In February, Filipino hotel workers held a forum for their community, co-hosted by Filipino migrant worker organization SIKLAB. Women spoke about their working conditions and rallied community solidarity. The meeting was a chance for organizers to make critical links between the political economy of Filipino migration and the current situation of female Filipino workers who clean hotel rooms. Organizers detailed the poverty caused by neoliberal globalization and government policies that have caused mass migration of Filipino women to Canada in search of better work. These women, many of whom are university educated, often end up as domestic workers, live in caregivers in a problematic government-sponsored program, or in low-paid service jobs. They send billions of dollars in remittances back to the Philippines, which is used to pay down foreign debt. Their government has called them the “modern heroes” of the Philippines and, more recently, “internationally shared human resources.” 

Acutely aware of the global context in which she works, Victoria Sobrepená, a room attendant at the Delta Chelsea, made it clear that hotel workers are serious about this campaign being a global one. They have requested language in their new contracts that guarantees non-unionized workers at hotels in foreign countries the right to organize. Says Sobrepená, “If we keep quiet they are going to eat us alive.” Lilian Salvador, who also spoke at the forum, has been a room attendant for nine years. Thanks to a shoulder injury sustained on the job she was on modified duties at the Holiday Inn on Bloor Street until they told her they had no work for her. While she survives on worker’s compensation, she is involved in the campaign, sitting on the health and safety committee of UNITE HERE and on the executive board of her local. “It’s time for us to make a change,” she said in her brief speech. Salvador has helped bring about change before. She used to have to clean 18 rooms per eight-hour shift, for $9.25 per hour. After a five-month “work and walk” job action, her workload was reduced to 16 rooms per shift and her hourly wages rose to $14.25. Victories such as this one, along with worker solidarity, have fuelled this campaign.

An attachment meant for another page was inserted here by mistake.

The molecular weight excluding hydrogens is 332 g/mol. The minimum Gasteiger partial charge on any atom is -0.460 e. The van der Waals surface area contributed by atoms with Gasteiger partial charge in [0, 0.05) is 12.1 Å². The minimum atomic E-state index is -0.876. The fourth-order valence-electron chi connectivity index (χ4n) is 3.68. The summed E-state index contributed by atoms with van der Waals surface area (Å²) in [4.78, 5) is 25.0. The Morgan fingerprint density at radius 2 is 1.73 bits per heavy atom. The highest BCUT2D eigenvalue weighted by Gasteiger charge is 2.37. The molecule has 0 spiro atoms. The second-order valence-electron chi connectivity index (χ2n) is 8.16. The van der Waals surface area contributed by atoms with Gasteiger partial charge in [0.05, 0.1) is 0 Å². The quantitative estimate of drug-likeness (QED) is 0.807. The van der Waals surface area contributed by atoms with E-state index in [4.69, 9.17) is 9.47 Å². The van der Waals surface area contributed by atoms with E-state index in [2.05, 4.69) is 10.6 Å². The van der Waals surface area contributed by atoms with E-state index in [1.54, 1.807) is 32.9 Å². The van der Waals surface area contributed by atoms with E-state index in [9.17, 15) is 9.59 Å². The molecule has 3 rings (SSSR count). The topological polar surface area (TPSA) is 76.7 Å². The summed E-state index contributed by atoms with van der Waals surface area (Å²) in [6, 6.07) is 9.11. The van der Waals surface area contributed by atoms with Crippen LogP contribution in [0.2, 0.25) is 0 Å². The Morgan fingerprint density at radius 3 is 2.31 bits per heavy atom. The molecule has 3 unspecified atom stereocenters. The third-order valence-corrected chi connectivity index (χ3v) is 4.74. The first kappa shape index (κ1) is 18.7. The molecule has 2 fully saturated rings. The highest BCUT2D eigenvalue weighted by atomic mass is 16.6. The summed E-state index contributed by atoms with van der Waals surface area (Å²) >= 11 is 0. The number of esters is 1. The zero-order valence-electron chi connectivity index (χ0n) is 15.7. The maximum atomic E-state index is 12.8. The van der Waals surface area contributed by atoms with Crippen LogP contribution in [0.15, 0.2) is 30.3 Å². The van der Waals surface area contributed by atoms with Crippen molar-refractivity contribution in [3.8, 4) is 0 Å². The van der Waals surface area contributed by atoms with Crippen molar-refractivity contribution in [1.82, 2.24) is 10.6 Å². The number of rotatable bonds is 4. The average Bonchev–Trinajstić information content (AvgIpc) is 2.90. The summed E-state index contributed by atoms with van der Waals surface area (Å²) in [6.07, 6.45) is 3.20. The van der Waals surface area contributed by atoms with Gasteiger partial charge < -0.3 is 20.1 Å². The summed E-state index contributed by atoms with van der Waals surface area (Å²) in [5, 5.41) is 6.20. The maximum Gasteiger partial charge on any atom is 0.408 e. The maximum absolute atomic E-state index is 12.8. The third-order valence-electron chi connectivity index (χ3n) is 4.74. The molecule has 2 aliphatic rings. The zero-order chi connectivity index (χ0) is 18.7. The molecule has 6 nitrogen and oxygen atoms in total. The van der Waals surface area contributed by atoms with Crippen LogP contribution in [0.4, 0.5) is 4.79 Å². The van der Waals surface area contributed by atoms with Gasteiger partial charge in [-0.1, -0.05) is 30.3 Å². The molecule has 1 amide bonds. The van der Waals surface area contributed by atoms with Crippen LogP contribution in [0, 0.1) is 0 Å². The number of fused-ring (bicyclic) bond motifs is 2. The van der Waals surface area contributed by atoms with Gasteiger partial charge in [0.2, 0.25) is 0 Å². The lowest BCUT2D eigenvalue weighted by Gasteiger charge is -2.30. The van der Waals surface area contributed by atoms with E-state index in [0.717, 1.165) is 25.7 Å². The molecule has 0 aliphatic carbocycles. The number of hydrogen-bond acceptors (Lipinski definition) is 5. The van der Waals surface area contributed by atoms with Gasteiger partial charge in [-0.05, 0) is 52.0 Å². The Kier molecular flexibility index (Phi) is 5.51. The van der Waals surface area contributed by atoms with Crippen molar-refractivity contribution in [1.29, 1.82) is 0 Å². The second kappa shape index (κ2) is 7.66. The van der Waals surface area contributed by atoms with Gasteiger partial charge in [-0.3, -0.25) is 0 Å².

In September, overworked attendants at the Fairmont Royal York took their 15-minute breaks simultaneously to protest escalating workloads. Last fall and winter, UNITE HERE held six room attendant workshops across North America on consciousness raising, developing leadership skills and brainstorming ways to solve problems in housekeeping departments. Facilitators from Toronto, Chicago, Boston and Los Angeles were trained together and workshops were held simultaneously, reflecting the need for unified resistance to global companies that have uniform corporate standards. “It literally is impossible in some cases to change things one hotel at a time,” says Calver. “To change standards it has to be a global campaign.” 

In a show of global solidarity, hotel workers from Hawaii, Boston, Los Angeles, Chicago and New Jersey joined their Toronto counterparts in the rally and march for International Women’s Day. A delegation of room attendants and laundry workers performed as the UNITE HERE choir, then hotel workers led the 3,500-strong demo through the downtown core. About 100 workers from the Delta Chelsea hotel who were on break emerged as the march passed and were greeted with the chant, “Women’s work has value too, Delta Chelsea shame on you!” They were overwhelmed by the support. 

“What transforms people in their understanding of the humanity of the issue is meeting each other and struggling together,” says Calver. Making community connections is critical to this campaign. Several hundred women signed letters at the rally outlining their concern for room attendants’ working conditions. At the end of March, letters were delivered to hotels by feminist delegations. “This action empowers workers and the community, it’s crucial if we’re going to build a movement that’s going to address issues of the low-wage community.” 

According to the Toronto and York Region Labour Council, one million workers in the Greater Toronto Area earn under $29,800 per year. From a pool of just over two million workers, this means half of workers in the GTA are not making enough working one job to support their families. The Hotel Workers Rising campaign intends to address this poverty head-on. 

It’s a broad-based effort to raise awareness and support for hotel workers’ struggles and to mobilize hotel workers to demand better standards of living and work from employers. The campaign is mobilizing on a global level and organizing across borders, raising awareness about the value of women’s work and the work of immigrants and low-paid workers in the service sector. Led by women like Zeleda Davis, Lilian Salvador and Victoria Sobrepená, thousands of hotel workers across North American are rising up to resist, refusing to suffer for a few extra pillows. 

Nicole Cohen is a freelance journalist and a graduate student at York University. Reprinted from Relay Magazine